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Reddy Fox Hears About
"Though you may think another wrong
And be quite positive you're right,
Don't let your temper get away;
And try at least to be polite."
Sammy Jay hurried through the Green Forest, chuckling as he flew. Sammy was brimming over with the news he had to tell,—how Old Granny Fox had been caught napping by Farmer Brown's boy. Sammy wouldn't have believed it if any one had told him. No, Sir, he wouldn't. But he had seen it with his own eyes, and it tickled him almost to pieces to think that Old Granny Fox, whom everybody thought so sly and clever and smart, had been caught actually asleep by the very one of whom she was most afraid, but at whom she always had turned up her nose.
Presently Sammy spied Reddy Fox trotting along the Lone Little Path. Reddy was forever boasting of how smart Granny Fox was. He had boasted of it so much that everybody was sick of hearing him. When he saw Reddy trotting along the Lone Little Path, Sammy chuckled harder than ever. He hid in a thick hemlock-tree and as Reddy passed he shouted:
"Had I such a stupid old Granny
As some folks who think they are smart,
I never would boast of my Granny,
But live by myself quite apart!"
Reddy looked up angrily. He couldn't see Sammy Jay, but he knew Sammy's voice. There is no mistaking that. Everybody knows the voice of Sammy Jay. Of course it was foolish, very foolish of Reddy to be angry, and still more foolish to show that he was angry. Had he stopped a minute to think, he would have known that Sammy was saying such a mean, provoking thing just to make him angry, and that the angrier he became the better pleased Sammy Jay would be. But like a great many people, Reddy allowed his temper to get the better of his common sense.
"Who says Granny Fox is stupid?" he snarled.
"I do," replied Sammy Jay promptly.
"I say she is stupid."
"She is smarter than anybody else in all the Green Forest and on all the Green Meadows. She is smarter than anybody else in all the Great World," boasted Reddy, and he really believed it.
"She isn't smart enough to fool Farmer Brown's boy," taunted Sammy.
"What's that? Who says so? Has anything happened to Granny Fox?" Reddy forgot his anger in a sudden great fear. Could Granny have been shot by Farmer Brown's boy?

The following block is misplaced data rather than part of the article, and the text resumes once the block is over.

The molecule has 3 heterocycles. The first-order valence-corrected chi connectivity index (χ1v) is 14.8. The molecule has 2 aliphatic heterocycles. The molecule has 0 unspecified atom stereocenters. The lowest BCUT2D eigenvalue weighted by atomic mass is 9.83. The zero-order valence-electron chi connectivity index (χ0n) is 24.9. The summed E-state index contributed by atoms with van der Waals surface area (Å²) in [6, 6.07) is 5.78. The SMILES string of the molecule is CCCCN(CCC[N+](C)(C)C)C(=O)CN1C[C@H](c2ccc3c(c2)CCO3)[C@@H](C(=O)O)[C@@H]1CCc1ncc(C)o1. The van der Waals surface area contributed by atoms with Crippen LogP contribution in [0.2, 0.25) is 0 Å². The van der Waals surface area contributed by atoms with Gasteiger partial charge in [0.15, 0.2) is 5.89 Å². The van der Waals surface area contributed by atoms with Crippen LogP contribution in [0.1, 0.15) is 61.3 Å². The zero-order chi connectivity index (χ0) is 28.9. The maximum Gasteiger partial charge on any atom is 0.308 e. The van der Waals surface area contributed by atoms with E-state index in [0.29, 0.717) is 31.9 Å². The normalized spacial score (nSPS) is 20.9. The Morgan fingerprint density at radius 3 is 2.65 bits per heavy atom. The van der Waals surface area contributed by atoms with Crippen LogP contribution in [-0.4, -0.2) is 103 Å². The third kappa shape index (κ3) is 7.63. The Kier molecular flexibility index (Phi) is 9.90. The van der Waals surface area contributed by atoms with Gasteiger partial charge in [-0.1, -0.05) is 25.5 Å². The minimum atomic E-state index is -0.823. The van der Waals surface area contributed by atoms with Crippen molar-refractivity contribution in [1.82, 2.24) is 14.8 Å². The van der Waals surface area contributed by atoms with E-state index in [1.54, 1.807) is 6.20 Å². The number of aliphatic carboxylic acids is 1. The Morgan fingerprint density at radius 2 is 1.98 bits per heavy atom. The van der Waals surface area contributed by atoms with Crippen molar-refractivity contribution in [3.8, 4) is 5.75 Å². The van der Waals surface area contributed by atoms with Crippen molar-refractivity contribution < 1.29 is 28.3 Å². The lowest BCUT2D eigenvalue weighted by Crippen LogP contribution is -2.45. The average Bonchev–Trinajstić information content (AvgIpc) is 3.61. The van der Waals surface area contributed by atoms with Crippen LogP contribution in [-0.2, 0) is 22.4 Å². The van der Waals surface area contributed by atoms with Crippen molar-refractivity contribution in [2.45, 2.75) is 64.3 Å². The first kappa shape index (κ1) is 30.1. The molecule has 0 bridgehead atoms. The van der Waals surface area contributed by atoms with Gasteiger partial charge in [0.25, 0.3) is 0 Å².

"Nothing much, only Farmer Brown's boy caught her napping in broad daylight," replied Sammy, and chuckled so that Reddy heard him.
"I don't believe it!" snapped Reddy.
"I don't believe a word of it! Nobody ever yet caught Old Granny Fox napping, and nobody ever will."
"I don't care whether you believe it or not; it's so, for I saw him," retorted Sammy Jay.
"You—you—you—" began Reddy Fox.
"Go ask Tommy Tit the Chickadee if it isn't true. He saw him too," interrupted Sammy Jay.
"Dee, dee, dee, Chickadee! It's so, and Farmer Brown's boy only threw a snowball at her and let her run away without shooting at her," declared a new voice. There sat Tommy Tit himself.
Reddy didn't know what to think or say. He just couldn't believe it, yet he had never known Tommy Tit to tell an untruth. Sammy Jay alone he wouldn't have believed. Then Tommy Tit and Sammy Jay told Reddy all about what they had seen, how Farmer Brown's boy had surprised Old Granny Fox and then allowed her to go unharmed. Reddy had to believe it. If Tommy Tit said it was so, it must be so.
Reddy Fox started off to hunt up Old Granny Fox and ask her about it. But a sudden thought popped into his red head, and he changed his mind.
"I won't say a thing about it until some time when Granny scolds me for being careless," muttered Reddy, with a sly grin. "Then I'll see what she has to say. I guess she won't scold me so much after this."
Reddy grinned more than ever, which wasn't a bit nice of him. Instead of being sorry that Old Granny Fox had had such a fright, he was planning how he would get even with her when she should scold him for his own carelessness.